After a year of black and white views, is there space for nuanced debate on trade?
In the fight between
‘America First’ and ‘progressive trade,’ real change may be the first casualty,
write Stuart Trew and Scott Sinclair as they reflect on a year of heated trade
Senior fellow, Canadian Centre for Policy Alternatives
Editor, the Monitor
Almost a year into his presidency, Donald Trump has been nothing if not disruptive. On some issues, such as trade and the future of globalization, the US tweeter-in-chief has dug a veritable chasm between America and its traditional allies. Whether intentionally or not, that chasm may have swallowed up any chance of having an honest debate about what kind of trade agenda is appropriate in an era of climate change and widening inequality.
Where Trump sees only “disasters” in agreements like the Trans-Pacific Partnership (TPP), and is pursuing an “America First” agenda in the North American Free Trade Agreement (NAFTA) renegotiation (in an attempt to bring manufacturing jobs back to the United States), Canada and most Western countries have tripped over themselves highlighting efforts to keep the free trade project rolling, as a sign of their “openness” to the world.
The Trudeau government proudly displays its “progressive” deal with the European Union (the Canada-European Union Comprehensive Economic and Trade Agreement, or CETA) and played a lead role with Japan in salvaging a renamed “Comprehensive and Progressive” TPP. It insists it can sign a deal with China that includes strong labour and environmental rules, and possibly a chapter on promoting gender equality. The European Union has just signed a CETA-like agreement with Japan and is pressing ahead with Mercosur in South America, Australia and New Zealand.
But are these really the only two paths available to would-be reformers: Trumpian mercantilism (in combination with environmental deregulation and tax cuts) or Trudeau’s brand of conventional free trade with progressive trappings? This Manichean view creates a paradox for those of us who have for some time critiqued neoliberal globalization from a progressive standpoint.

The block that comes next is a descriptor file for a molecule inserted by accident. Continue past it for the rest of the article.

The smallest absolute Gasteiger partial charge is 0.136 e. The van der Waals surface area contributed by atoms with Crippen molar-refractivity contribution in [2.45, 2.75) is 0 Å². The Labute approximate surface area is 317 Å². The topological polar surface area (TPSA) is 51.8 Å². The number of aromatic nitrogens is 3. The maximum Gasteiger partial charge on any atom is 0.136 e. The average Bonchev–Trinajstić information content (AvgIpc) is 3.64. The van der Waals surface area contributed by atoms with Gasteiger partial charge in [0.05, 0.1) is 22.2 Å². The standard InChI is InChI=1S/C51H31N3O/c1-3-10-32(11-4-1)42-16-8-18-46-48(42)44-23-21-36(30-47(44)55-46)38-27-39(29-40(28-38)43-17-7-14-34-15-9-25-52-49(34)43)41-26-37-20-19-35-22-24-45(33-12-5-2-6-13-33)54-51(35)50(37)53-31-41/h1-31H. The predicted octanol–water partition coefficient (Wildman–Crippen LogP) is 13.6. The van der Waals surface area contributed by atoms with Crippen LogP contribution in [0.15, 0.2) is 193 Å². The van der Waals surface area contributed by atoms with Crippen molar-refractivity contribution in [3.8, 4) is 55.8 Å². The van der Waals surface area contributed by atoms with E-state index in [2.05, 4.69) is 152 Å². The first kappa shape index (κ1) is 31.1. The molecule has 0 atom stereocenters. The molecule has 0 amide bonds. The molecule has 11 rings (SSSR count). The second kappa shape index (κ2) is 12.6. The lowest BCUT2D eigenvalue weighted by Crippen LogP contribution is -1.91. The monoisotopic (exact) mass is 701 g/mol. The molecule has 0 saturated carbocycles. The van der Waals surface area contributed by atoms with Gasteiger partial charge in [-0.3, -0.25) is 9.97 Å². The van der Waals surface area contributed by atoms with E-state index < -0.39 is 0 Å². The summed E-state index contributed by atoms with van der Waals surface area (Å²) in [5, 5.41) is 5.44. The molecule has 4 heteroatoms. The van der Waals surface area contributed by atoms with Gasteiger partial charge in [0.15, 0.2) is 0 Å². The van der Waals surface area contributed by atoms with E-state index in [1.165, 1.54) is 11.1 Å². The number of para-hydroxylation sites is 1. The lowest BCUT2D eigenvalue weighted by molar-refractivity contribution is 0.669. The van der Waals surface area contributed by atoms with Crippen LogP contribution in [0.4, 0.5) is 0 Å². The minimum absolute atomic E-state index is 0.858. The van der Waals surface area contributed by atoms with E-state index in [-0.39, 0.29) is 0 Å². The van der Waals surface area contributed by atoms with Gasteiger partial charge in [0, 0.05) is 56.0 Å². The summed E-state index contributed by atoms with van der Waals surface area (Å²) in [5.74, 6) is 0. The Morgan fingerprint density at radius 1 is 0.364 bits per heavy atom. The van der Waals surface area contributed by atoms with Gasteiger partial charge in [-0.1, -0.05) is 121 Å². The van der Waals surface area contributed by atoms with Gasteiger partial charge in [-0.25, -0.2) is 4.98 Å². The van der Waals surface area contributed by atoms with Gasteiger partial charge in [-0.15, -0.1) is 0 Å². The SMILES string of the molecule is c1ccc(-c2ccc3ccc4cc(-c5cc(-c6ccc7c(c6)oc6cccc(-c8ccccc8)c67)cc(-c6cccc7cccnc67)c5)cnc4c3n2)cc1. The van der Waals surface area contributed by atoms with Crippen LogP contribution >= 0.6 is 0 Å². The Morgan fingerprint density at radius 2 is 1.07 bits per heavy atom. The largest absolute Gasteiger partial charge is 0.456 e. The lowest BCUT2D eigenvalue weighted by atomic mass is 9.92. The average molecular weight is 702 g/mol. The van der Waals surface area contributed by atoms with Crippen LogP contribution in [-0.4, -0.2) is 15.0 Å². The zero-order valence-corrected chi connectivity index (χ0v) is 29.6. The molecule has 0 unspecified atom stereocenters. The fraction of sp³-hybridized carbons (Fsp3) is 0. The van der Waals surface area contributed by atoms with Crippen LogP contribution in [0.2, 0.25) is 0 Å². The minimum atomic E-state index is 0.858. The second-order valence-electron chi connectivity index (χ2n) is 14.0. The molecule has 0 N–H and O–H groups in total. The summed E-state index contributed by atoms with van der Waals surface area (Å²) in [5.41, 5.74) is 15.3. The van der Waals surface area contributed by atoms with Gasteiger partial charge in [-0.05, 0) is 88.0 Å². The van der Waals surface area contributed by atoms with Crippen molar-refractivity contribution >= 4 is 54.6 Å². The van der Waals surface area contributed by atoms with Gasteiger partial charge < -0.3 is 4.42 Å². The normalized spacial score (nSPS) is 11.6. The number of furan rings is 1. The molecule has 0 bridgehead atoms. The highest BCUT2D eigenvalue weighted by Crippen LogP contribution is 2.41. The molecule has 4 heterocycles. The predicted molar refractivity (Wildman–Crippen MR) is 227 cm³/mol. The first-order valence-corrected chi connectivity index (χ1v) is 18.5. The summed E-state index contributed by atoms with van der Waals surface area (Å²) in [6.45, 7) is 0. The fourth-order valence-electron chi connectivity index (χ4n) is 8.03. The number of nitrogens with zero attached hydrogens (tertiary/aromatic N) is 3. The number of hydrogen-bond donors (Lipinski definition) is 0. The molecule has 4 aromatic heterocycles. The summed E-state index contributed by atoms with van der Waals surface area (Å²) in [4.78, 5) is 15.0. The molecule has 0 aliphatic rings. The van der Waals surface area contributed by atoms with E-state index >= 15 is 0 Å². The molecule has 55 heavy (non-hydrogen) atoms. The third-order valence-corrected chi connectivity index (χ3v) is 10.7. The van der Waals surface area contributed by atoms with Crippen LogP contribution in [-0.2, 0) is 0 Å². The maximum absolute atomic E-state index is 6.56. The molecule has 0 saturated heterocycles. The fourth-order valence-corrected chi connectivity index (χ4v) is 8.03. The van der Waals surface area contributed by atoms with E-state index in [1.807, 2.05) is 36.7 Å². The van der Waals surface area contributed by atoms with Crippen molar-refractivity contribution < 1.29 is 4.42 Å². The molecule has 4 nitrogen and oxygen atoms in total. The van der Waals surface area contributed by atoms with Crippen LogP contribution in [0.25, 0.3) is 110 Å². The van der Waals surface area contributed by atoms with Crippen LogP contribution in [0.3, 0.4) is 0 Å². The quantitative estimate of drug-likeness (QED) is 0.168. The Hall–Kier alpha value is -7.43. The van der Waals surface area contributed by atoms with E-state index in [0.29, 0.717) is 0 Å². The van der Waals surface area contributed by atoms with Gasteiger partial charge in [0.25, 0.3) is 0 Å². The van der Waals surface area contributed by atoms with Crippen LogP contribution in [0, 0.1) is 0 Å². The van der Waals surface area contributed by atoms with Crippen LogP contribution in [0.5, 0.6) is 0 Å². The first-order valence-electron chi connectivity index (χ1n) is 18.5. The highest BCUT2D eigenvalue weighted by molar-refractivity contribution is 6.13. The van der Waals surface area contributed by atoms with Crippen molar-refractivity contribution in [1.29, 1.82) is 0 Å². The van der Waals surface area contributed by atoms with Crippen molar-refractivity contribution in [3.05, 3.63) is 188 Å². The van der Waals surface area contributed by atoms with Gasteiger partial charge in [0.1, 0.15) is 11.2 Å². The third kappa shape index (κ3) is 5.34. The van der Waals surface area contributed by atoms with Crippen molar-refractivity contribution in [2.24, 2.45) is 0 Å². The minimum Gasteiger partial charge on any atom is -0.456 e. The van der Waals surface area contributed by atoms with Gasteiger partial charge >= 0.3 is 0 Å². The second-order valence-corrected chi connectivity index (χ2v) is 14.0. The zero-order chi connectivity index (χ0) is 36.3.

First, the narrative of Trump versus Trudeau has the potential to stunt an adult conversation about how status quo globalization is failing workers, women and the environment — something the prime minister frequently acknowledges in his international speaking engagements. As Oxfam Canada points out in an excellent recent report on gender and trade: “Trade liberalization has created a race to the bottom on wages and labour conditions, with women concentrated in the lowest paid and most precarious jobs.”
The elimination of capital controls and restrictions on the ability of governments to leverage foreign investment for development purposes have contributed to growing inequality in most countries. The remarkable multiplication of global trade flows over the past 30 years has been accompanied by accelerated global warming and ecological strains, and enthusiasts ignore the inconvenient fact that more trade-dependent countries like Canada produce higher greenhouse gas emissions per person. Meanwhile, multinational corporations repeatedly invoke investor rights in deals like NAFTA (and now the “progressive” TPP) to attack government regulations, such as the Ontario Green Energy Act or Quebec’s ban on fracking, that at least try to address these issues.